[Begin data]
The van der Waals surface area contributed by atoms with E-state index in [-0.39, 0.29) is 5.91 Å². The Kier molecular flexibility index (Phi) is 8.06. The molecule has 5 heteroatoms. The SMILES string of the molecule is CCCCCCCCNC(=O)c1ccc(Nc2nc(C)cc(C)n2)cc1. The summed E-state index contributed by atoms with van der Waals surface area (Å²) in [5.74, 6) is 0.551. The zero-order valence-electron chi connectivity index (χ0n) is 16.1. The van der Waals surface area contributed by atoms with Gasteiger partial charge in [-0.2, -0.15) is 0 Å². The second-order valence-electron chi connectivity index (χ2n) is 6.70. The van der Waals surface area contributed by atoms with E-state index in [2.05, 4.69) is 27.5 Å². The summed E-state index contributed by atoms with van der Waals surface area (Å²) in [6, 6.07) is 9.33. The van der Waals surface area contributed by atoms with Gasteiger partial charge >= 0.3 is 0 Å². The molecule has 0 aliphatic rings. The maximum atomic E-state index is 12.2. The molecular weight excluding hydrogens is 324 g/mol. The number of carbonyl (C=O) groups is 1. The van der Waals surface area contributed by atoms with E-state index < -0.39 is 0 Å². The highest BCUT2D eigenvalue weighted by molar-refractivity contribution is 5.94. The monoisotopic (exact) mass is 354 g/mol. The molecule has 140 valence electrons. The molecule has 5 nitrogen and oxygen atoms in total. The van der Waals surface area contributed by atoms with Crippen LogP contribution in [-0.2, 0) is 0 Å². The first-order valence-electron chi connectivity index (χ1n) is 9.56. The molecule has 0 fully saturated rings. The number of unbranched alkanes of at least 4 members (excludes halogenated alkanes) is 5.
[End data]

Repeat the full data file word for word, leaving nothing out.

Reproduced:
The van der Waals surface area contributed by atoms with E-state index in [-0.39, 0.29) is 5.91 Å². The Kier molecular flexibility index (Phi) is 8.06. The molecule has 5 heteroatoms. The SMILES string of the molecule is CCCCCCCCNC(=O)c1ccc(Nc2nc(C)cc(C)n2)cc1. The summed E-state index contributed by atoms with van der Waals surface area (Å²) in [5.74, 6) is 0.551. The zero-order valence-electron chi connectivity index (χ0n) is 16.1. The van der Waals surface area contributed by atoms with Gasteiger partial charge in [-0.2, -0.15) is 0 Å². The second-order valence-electron chi connectivity index (χ2n) is 6.70. The van der Waals surface area contributed by atoms with E-state index in [2.05, 4.69) is 27.5 Å². The summed E-state index contributed by atoms with van der Waals surface area (Å²) in [6, 6.07) is 9.33. The van der Waals surface area contributed by atoms with Gasteiger partial charge >= 0.3 is 0 Å². The molecule has 0 aliphatic rings. The maximum atomic E-state index is 12.2. The molecular weight excluding hydrogens is 324 g/mol. The number of carbonyl (C=O) groups is 1. The van der Waals surface area contributed by atoms with E-state index < -0.39 is 0 Å². The highest BCUT2D eigenvalue weighted by molar-refractivity contribution is 5.94. The monoisotopic (exact) mass is 354 g/mol. The molecule has 140 valence electrons. The molecule has 5 nitrogen and oxygen atoms in total. The van der Waals surface area contributed by atoms with Crippen LogP contribution in [-0.2, 0) is 0 Å². The first-order valence-electron chi connectivity index (χ1n) is 9.56. The molecule has 0 fully saturated rings. The number of unbranched alkanes of at least 4 members (excludes halogenated alkanes) is 5.